Entries Tagged 'Vegetarian and Vegan' ↓

Pammy Faye finds over 120 varieties of home-made bliss

There is a man called Keith who lives in Huskisson on the NSW south coast. Keith loves jam and relish. In fact, he loves jam and relish so much that he has dedicated that last 17 years of his retired life to the business of making and selling over 120 varieties of the stuff.

It’s a rough and ready operation, a back yard job turned semi-professional but nevertheless one that appears to be carefully observant of food safety and handling regulations (all his bottles are labelled with a ‘best before’ date but I didn’t ask how he sterilises the jars). He uses recycled jars and his niece makes the labels for him on her home computer. On his business card Keith describes himself as a “Maker of Quality & Fancy Jams & Pickles for Australian & Continental Tastes”, and I would not disagree. They are indeed quality, and many are really rather fancy.

I discovered Keith’s jams during a three-week writing retreat I organised for myself late last year. Every day after my early morning ocean swim in Jervis Bay, I’d make myself a strong cup of coffee and a plate of toast with lashings of jam, and sit quietly in contemplation of the words ahead. Under conditions of self-imposed social isolation, this ritual of morning toast and jam was incredibly comforting, so much so that it quickly became habit. And Keith, god bless him, was my dealer.

Hundreds of jars of jams and pickles line the walls of Keith’s modest weatherboard home. He’s got your tried and tested traditional sorts: plum, strawberry, raspberry, apricot, and smooth and creamy lemon butter with just the right amount of zest. He’s also runs a line of offbeat moderns and fusions: tomato and pineapple jam, chilli jam, mango jelly, rhubarb and apple jam, onion jam, and banana jam. He makes over fourteen varieties of marmalade including cumquat, ruby grapefruit, melon and lemon, bush lemon and tangelo.

Then there are his relishes and chutneys, many of which give expression to his love of all things spicy: mexican tomato chutney, choko chilli garlic chutney, plum and chilli bbq sauce, and cauli chilli relish. For the curious, a chutney is a form of relish, specifically indian relish, derived from Hindu word chatni. A relish is a form of pickle served as a condiment. and we all know a pickle is something that is difficult to get out of. And for those of you are aware of my passion for all things beetroot, you can only imagine how excited I was when I discovered both beetroot chutney and spiced baby pickled beetroot.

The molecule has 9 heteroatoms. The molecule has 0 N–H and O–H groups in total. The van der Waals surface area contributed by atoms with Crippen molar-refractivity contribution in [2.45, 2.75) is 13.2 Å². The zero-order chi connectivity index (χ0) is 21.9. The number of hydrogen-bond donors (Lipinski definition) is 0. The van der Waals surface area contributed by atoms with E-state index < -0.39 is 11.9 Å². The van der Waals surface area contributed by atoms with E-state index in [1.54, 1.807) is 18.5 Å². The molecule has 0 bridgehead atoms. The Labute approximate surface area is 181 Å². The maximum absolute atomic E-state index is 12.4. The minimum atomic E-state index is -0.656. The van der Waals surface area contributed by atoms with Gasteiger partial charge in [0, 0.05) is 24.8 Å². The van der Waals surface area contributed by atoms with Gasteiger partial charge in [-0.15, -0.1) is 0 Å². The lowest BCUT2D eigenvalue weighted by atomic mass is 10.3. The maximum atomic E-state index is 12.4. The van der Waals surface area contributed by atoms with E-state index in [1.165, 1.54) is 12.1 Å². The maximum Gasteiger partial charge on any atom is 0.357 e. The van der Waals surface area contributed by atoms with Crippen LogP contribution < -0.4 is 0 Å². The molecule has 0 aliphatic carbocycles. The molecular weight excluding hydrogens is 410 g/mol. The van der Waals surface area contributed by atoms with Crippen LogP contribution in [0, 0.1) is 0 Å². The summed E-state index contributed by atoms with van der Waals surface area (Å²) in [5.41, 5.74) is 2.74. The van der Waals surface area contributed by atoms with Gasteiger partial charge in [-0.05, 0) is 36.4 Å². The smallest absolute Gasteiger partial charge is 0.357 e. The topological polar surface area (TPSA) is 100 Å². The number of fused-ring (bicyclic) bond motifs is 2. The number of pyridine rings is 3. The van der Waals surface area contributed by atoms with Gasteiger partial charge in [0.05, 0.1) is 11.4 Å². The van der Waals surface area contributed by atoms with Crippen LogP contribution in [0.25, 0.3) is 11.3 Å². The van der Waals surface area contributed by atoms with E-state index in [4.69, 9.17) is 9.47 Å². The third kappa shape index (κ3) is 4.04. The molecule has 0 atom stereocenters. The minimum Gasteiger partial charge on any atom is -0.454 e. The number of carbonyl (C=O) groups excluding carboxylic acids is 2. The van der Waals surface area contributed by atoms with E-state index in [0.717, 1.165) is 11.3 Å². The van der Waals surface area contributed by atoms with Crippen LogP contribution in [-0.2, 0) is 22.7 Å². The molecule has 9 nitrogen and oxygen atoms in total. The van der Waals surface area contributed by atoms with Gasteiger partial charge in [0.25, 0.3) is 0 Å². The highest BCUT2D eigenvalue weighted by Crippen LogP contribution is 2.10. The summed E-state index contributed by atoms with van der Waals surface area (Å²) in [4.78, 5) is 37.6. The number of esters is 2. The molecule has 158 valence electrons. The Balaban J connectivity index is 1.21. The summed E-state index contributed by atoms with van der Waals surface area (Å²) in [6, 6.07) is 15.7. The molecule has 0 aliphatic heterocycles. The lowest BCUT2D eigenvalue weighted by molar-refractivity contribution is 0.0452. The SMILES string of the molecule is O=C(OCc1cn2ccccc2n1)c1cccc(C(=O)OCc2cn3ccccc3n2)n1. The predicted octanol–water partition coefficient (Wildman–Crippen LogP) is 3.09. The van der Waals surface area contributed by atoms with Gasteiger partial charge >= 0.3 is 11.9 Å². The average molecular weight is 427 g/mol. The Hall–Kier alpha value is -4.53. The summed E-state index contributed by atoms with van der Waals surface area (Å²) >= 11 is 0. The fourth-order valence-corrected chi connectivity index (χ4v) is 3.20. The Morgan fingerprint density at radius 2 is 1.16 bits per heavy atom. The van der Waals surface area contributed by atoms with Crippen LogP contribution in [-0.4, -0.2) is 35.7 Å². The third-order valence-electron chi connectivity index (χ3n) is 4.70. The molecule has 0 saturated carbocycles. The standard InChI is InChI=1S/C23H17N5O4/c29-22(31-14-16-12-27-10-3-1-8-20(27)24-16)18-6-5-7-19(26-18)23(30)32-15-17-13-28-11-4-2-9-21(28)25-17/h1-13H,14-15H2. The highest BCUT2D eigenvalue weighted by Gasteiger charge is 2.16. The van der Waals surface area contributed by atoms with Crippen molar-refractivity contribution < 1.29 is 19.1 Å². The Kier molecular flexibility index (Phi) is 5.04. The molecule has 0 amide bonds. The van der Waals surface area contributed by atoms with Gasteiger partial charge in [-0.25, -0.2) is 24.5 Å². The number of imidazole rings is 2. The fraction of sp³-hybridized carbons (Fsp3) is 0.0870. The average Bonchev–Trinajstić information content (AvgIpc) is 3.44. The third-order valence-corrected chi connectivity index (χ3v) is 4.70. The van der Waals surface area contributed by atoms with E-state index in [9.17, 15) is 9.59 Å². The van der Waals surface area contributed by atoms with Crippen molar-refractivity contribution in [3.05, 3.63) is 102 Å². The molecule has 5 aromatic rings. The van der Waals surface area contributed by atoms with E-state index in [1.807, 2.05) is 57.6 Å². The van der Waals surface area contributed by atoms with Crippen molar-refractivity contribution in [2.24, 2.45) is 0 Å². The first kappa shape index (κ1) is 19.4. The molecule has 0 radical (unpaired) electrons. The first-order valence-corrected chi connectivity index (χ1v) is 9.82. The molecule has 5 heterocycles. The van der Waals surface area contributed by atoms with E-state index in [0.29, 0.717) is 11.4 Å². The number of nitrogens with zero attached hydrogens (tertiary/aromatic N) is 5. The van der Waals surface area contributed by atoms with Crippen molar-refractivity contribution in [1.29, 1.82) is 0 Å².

One could spend a lifetime tasting them all. What a pity I’ve only got a few days over Christmas and limited luggage space in the Troopy .

Keith grew up on a farm in the nearby district of Tomerong. The farm had over twenty different fruit trees, all of which were at various times in glut and therefore preserved and shelved in his mother’s walk-in pantry. Keith didn’t lay eyes on a commercially produced tin of jam or relish until he was married; in fact he reckons he didn’t even know they existed. Keith went on to spend his professional life working in kitchens, and when he retired just kept on cooking, preserving whatever local produce he could get his hands on. He makes his LillyPilly jam, a delicate little jewel which might be compared to a good sparkling from the fruit of the LillyPilly trees [insert link to LillyPilly info page on net] he planted in his front yard.

Keith and I both agree that his fig and ginger jam constitutes his masterwork. I didn’t ask him which was his favourite pickle, but his recommendation of green tomato and chilli mustard relish to accompany our Christmas day ham this year was genius and did not disappoint. As you can see, it hasn’t taken us long to put a rather large dent in it. Home made bliss indeed.

Marmalade Today, Jam Tomorrow

I find that after a piece of fruit, some muesli and yoghurt and a milky coffee, I don’t have the appetite for toast at breakfast anymore. But today I made myself a mid-morning snack of toast with mandarin marmalade accompanied by a cup of black lapsang souchong tea. Half the pleasure came from the fact that I’d made the marmalade myself.

+ tea

I’m not much of a jam maker: it’s probably anxiety associated with figuring out when ‘setting’ stage has been reached, and the fiddliness of sterilising lots of jars. One solution to the jar issue would be to make smaller batches, but this seems a bit counterintuitive. I tend to associate making jam with making lots of jam. It’s partly because, as Gay Bilson has pointed out, we tend to make the error of thinking in terms of the fruit, when we should be thinking in terms of the fruit and sugar combined. It’s also about seeing preserving as a way of dealing with gluts and windfalls: you know, that box you got from the market near closing time. Or we make lots of jam because we want to move large amounts of it at the school fete.